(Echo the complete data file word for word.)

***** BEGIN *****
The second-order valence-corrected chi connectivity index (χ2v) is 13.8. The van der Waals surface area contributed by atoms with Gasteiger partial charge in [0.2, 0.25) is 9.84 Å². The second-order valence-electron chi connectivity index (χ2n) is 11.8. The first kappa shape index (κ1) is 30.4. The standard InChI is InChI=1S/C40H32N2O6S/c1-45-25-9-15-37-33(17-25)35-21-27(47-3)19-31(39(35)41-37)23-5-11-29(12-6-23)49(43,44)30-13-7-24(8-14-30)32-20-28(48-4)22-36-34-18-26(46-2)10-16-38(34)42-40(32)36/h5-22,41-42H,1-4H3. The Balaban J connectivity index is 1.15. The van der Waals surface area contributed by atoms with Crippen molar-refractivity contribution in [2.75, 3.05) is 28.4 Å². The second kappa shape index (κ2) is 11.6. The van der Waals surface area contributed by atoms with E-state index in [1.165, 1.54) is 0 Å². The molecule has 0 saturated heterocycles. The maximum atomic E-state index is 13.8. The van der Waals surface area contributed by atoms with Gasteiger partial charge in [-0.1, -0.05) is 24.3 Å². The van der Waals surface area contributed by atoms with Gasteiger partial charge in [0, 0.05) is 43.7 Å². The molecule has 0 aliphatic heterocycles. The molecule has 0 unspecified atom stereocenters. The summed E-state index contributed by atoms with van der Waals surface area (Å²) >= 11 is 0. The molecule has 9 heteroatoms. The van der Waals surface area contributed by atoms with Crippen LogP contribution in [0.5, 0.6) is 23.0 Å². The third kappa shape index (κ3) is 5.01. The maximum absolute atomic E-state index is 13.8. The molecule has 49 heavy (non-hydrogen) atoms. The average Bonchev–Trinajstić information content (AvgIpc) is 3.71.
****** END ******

The second-order valence-corrected chi connectivity index (χ2v) is 13.8. The van der Waals surface area contributed by atoms with Gasteiger partial charge in [0.2, 0.25) is 9.84 Å². The second-order valence-electron chi connectivity index (χ2n) is 11.8. The first kappa shape index (κ1) is 30.4. The standard InChI is InChI=1S/C40H32N2O6S/c1-45-25-9-15-37-33(17-25)35-21-27(47-3)19-31(39(35)41-37)23-5-11-29(12-6-23)49(43,44)30-13-7-24(8-14-30)32-20-28(48-4)22-36-34-18-26(46-2)10-16-38(34)42-40(32)36/h5-22,41-42H,1-4H3. The Balaban J connectivity index is 1.15. The van der Waals surface area contributed by atoms with Crippen molar-refractivity contribution in [2.75, 3.05) is 28.4 Å². The second kappa shape index (κ2) is 11.6. The van der Waals surface area contributed by atoms with E-state index in [1.165, 1.54) is 0 Å². The molecule has 0 saturated heterocycles. The maximum atomic E-state index is 13.8. The van der Waals surface area contributed by atoms with Gasteiger partial charge in [-0.1, -0.05) is 24.3 Å². The van der Waals surface area contributed by atoms with Gasteiger partial charge in [0, 0.05) is 43.7 Å². The molecule has 0 aliphatic heterocycles. The molecule has 0 unspecified atom stereocenters. The summed E-state index contributed by atoms with van der Waals surface area (Å²) >= 11 is 0. The molecule has 9 heteroatoms. The van der Waals surface area contributed by atoms with Crippen LogP contribution in [0.5, 0.6) is 23.0 Å². The third kappa shape index (κ3) is 5.01. The maximum absolute atomic E-state index is 13.8. The molecule has 49 heavy (non-hydrogen) atoms. The average Bonchev–Trinajstić information content (AvgIpc) is 3.71.